Before you get there, though, you may need to focus on refining your target audience parameters (if you’re on social media or display networks) and experimenting with keyword selection (on search).

This is because it’s important to make sure that you’re actually employing proper PPC practices before coming to a conclusion about whether or not it works to generate conversions and sales. To use an analogy, a first-time driver needs to learn to correctly use a vehicle before they make a definitive decision about whether cars are good at getting them places.

As you refine your PPC acumen, focus on experimenting with different tactics (your title tags, meta descriptions, ad copy, keyword selection, etc.). In tandem, optimize your landing page for conversions. If at any point you see your CTR improve, keep a hawk’s eye on conversions and how much revenue those conversions are generating. Simply put, you don’t want to get too jazzed about clicks if they’re not leading to conversion. You are paying for those clicks, after all.

Putting it all together

Here’s the tricky thing about PPC campaigns: Even if you meticulously tracked all the aforementioned metrics and calculated ROI, you still wouldn’t be capturing the full picture of PPC effectiveness in your report.

Why?

Because the landing page at the other end of every ad is a direct variable in campaign performance.

Even if you’ve put together an otherwise masterful PPC campaign, your report might look grim. That may have nothing to do with PPC management and everything to do with the quality of your website content.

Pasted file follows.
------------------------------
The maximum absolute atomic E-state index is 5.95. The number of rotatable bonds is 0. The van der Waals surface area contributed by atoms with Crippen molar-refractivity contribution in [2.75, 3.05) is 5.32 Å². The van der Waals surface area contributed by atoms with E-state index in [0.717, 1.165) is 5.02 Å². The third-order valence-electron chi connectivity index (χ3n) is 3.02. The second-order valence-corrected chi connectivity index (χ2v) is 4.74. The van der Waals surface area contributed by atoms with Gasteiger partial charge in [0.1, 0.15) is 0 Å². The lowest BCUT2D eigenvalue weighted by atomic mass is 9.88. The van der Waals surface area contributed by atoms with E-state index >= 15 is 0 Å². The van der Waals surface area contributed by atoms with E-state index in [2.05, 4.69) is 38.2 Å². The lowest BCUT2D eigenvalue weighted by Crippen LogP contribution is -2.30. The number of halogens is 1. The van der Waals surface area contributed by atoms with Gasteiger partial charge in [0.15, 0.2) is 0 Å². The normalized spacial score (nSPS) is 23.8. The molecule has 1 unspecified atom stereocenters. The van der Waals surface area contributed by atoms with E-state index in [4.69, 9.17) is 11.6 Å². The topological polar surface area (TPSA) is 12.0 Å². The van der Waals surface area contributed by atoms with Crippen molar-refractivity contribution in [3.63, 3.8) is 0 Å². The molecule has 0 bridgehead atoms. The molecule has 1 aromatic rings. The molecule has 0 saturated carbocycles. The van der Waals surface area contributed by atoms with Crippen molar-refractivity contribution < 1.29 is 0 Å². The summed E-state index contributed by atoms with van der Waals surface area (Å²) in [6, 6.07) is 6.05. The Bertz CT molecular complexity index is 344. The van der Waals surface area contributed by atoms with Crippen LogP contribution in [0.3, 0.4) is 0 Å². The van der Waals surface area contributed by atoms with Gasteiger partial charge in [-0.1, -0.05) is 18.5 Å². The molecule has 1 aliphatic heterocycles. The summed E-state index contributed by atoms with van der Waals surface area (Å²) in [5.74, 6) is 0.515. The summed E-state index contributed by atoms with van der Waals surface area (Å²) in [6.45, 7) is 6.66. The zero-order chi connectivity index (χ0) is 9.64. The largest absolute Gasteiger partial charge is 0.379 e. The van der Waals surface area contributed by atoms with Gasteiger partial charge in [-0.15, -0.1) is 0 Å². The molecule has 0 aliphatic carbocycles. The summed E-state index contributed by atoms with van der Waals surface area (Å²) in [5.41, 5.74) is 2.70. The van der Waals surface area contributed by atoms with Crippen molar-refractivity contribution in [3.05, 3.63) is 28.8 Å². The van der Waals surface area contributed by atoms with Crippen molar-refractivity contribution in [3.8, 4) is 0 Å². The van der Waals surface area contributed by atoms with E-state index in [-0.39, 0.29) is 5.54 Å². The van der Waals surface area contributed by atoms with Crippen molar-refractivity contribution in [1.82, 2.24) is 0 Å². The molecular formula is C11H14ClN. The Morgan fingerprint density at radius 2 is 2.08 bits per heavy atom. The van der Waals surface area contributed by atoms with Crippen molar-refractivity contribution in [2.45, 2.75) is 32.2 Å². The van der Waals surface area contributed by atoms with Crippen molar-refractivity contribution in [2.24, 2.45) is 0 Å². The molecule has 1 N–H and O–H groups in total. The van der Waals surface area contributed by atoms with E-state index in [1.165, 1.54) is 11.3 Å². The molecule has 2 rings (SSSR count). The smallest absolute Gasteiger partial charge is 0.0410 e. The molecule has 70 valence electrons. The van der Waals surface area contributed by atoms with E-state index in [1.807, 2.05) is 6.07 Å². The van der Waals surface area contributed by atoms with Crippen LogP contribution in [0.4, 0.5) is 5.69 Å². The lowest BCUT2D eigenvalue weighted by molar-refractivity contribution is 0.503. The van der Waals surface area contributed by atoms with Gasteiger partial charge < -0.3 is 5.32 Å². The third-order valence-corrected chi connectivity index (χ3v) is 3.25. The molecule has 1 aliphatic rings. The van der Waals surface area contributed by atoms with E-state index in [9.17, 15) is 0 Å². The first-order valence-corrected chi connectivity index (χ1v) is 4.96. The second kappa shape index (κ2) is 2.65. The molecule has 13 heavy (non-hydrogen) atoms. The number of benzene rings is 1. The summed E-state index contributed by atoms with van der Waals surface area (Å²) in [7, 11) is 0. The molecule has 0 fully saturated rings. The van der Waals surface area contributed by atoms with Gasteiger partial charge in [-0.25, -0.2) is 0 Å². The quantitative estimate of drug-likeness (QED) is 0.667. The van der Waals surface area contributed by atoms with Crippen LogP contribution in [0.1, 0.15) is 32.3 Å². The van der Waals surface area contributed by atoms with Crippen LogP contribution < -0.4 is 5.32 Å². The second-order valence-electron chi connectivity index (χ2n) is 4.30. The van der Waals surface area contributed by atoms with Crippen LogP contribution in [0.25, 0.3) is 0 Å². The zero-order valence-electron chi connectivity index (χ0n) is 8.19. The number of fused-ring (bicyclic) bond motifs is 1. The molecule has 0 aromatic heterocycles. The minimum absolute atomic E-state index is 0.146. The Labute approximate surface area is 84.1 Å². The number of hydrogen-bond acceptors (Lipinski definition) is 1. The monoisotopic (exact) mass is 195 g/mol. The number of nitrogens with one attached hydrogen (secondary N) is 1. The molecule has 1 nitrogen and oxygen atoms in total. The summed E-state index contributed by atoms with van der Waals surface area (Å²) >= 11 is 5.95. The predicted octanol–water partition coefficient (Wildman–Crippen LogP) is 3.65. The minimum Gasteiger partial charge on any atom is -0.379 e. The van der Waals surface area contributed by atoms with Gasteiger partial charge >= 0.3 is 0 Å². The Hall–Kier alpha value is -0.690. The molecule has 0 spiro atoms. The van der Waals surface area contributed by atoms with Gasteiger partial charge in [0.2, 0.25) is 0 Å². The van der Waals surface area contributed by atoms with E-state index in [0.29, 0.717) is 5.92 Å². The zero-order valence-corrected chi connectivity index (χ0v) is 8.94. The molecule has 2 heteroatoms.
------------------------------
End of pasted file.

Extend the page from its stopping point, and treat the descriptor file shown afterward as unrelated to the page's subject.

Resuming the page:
The only way to know for sure would be to turn over more stones. Maybe your landing page isn’t optimized for the keyword you’re targeting, which could be hurting the Quality Score of your paid search ad. You can figure this out in Search Console by figuring out what keywords that page is ranking for, or in Market Muse, by seeing what topics you can cover to improve your chances of ranking for your chosen keyword.

Consider another scenario: Your ad is in fact leading to revenue, but not in the way you expected. Let’s say users are moving to different pages on your site through your ad. You could figure this out in Google Analytics by seeing if users are visiting other pages after landing on the ad page.

The point is, there is no one-size-fits-all template for PPC reporting. Rather, you start with the KPIs, and then drill down and explore to try to get to the root of what they’re telling you. There are many possible narratives to a PPC campaign. This is true of all digital marketing.

So yes, PPC is refreshingly simple in theory. But only through thorough reporting can you be certain that the clicks you pay for are in fact worth their price tag.